In my area of the start corral, we had a small contingent of orange-banded Goofys. We just gravitated toward each other, a bunch of runners, all in the front corral (A), who, under other circumstances, would be trying for a sub-1:40, sub-1:30, or even a sub-2:00. But today, to a one, we all declared that we were taking it easy.

And easy I did. I fell in with a couple of other Goofy runners, who were going about the same pace I was. I had originally planned for a 1:55-2:00 half - faster than my last race on the same course, but 15-20 minutes slower than my current (and fairly recent) PR. Instead, I found myself moving along at a 1:50 pace, which, while faster than planned, didn't feel difficult.

I hung with them until mile 10 or 11, when I grabbed a drink at a water stop and promptly choked on it. I lost some time coughing and gasping for air, and decided that it wasn't worth the effort to catch up to them.

I did spend a short period toward the end running with a guy who reminded me of my first race. He was running along, gasping "The pain. It's too much. If I fell over here, I'd die. I wouldn't be able to get back up." Apparently, he is a 5k runner, and this was his first half-marathon. It probably didn't help his confidence that Goofy runners were passing him, talking casually at a 1:45-1:55 pace.

I finished with a nice sprint, partly because it is tradition, and partly because a fellow runner on Friday had told me that he figured I wouldn't be able to do a final sprint on either the half or the full.

Half marathon time - 1:51:52

3 am doesn't get any better on the second day. This time, however, my wife and SIL joined me, as they were running as well. The three of us got ready, and got on a bus that actually knew where we were going. I left them, and started looking for a friend of mine from my Saturday running group. I had been leaving messages on where to find me, and hoped that we could find each other before heading to the corrals. No such luck, and I eventually headed over to the corrals without him.

As luck would have it, however, he found me a couple of miles into the race. I had told him that I would be wearing my Camelbak - I wasn't going to be without a personal water supply, given a 64 degree, 100% humidity start. He found me because a bright yellow Camelbak is a lot easier to pick out of a crowd than "I'll be in a white jersey and black cap."

By mile 3, I was drenched in sweat, and the two of us were going with our agreed-upon goal: finishing, probably about a 4:30 pace. I wasn't going to push it, and we both wanted to spend time with our respective families in the parks later that day.

Now, let me say that, in light of the heat and humidity, I think Disney did a fine job of providing for us. I probably could have left the Camelbak in the room, but didn't want to chance a heat-related DNF. I saw plenty of water and PowerAde, and they had plenty of sponges out at mile 15 or so. (I grabbed one - new race plan for warm weather is going to call for a sponge inside my hat. Very refreshing.)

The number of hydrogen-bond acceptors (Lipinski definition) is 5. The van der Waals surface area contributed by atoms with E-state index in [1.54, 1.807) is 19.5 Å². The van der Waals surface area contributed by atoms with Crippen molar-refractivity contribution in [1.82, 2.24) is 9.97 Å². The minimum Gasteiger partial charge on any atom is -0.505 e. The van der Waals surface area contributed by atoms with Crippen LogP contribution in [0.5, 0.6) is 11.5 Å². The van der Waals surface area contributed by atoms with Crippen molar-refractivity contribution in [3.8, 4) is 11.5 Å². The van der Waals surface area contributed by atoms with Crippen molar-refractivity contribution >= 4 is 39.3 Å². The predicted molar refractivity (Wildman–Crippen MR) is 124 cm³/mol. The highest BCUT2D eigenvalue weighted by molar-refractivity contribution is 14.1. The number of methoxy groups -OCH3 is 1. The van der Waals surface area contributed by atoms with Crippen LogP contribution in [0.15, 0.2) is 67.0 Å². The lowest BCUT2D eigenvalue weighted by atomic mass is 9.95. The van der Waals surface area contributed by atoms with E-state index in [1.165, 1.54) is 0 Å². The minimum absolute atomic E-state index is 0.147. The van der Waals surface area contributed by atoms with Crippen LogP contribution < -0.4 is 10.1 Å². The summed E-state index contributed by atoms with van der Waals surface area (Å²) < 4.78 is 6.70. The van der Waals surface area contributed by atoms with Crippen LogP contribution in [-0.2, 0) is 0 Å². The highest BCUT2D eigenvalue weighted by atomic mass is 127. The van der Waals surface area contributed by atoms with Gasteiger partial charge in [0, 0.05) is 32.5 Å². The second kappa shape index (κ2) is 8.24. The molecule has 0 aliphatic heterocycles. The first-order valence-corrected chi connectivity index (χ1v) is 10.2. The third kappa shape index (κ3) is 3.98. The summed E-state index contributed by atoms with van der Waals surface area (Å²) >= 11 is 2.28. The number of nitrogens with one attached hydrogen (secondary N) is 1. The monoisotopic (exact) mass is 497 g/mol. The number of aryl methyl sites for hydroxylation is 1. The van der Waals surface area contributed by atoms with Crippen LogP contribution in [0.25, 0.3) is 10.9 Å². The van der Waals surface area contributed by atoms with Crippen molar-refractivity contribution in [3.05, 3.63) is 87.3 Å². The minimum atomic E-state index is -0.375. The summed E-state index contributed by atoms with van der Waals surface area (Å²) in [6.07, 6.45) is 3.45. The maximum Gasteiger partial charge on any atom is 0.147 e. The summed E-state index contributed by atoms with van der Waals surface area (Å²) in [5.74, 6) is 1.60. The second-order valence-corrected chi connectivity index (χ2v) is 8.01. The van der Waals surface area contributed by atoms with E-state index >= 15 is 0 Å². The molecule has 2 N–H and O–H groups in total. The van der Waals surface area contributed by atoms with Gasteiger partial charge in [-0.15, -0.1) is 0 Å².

And it's fun running through the parks. It's fun to interact with the various CMs, the characters, and the crowd. The route has so many choke points and enough runners that you probably won't PR, unless you are near the front, or are trying to beat a previous 6 hour time, so you might as well just treat it as a 26-mile training run, with the added bonus of crowd support, water, and a medal at the end.

I did declare mandatory walk breaks about the end of the Animal Kingdom, however (mile 16?). At that point, I noticed that I wasn't sweating as much as I had been at the start. This could have meant one of two things:

1) I wasn't working as hard, and didn't need to sweat as much to stay cool; or
2) I was dehydrated, and it could get dangerous, fast.

So, I decided that we should slow down a bit, and take walk breaks every 10 minutes or so. It turns out that I was fine - it was about that point when the humidity had begun to drop, and a breeze was cooling me off. Still, I didn't want to chance it, and kept a careful eye on fluids and my heart rate.

We stuck together until almost the end, alternatively encouraging each other. When we hit the choir at the end, I told him that I was going to empty the tank, and started that final kick toward the end. As I dodged and weaved my way through other runners toward the finish line, I heard the announcer ask if there were any Goofy runners in the pack. As I shouted "Heck yeah!", he noticed me, and commented on sprint towards the finish. I crossed, and promptly slowed, causing a volunteer to ask if I was okay. I told him yeah, just tired, and slowly started moving, so that my buddy, who was a minute or so behind me, could catch up.

Full time - 4:38: 40 (a new PW, almost by an hour. Who cares though.)
Goofy time:: 6:30:22 - I missed my target by less than a minute. Good enough.
Dopey time: 6:53:08

Considering I did very little training for this, and spent my non-running time chasing my kids around the parks, I'm happy with it. I'd be signed up for the 2009, but I've been told that until the kids are older, I have to put plans to do this again on hold. I'll just content myself with marathons and ultras for the next few years, then.

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Not dead, just resting

Been a busy couple of months. I will be posting about how 42.4 is the new 26.2, and how the experts are wrong, that you can actually bluff your way through a marathon on almost no training (but it's ugly).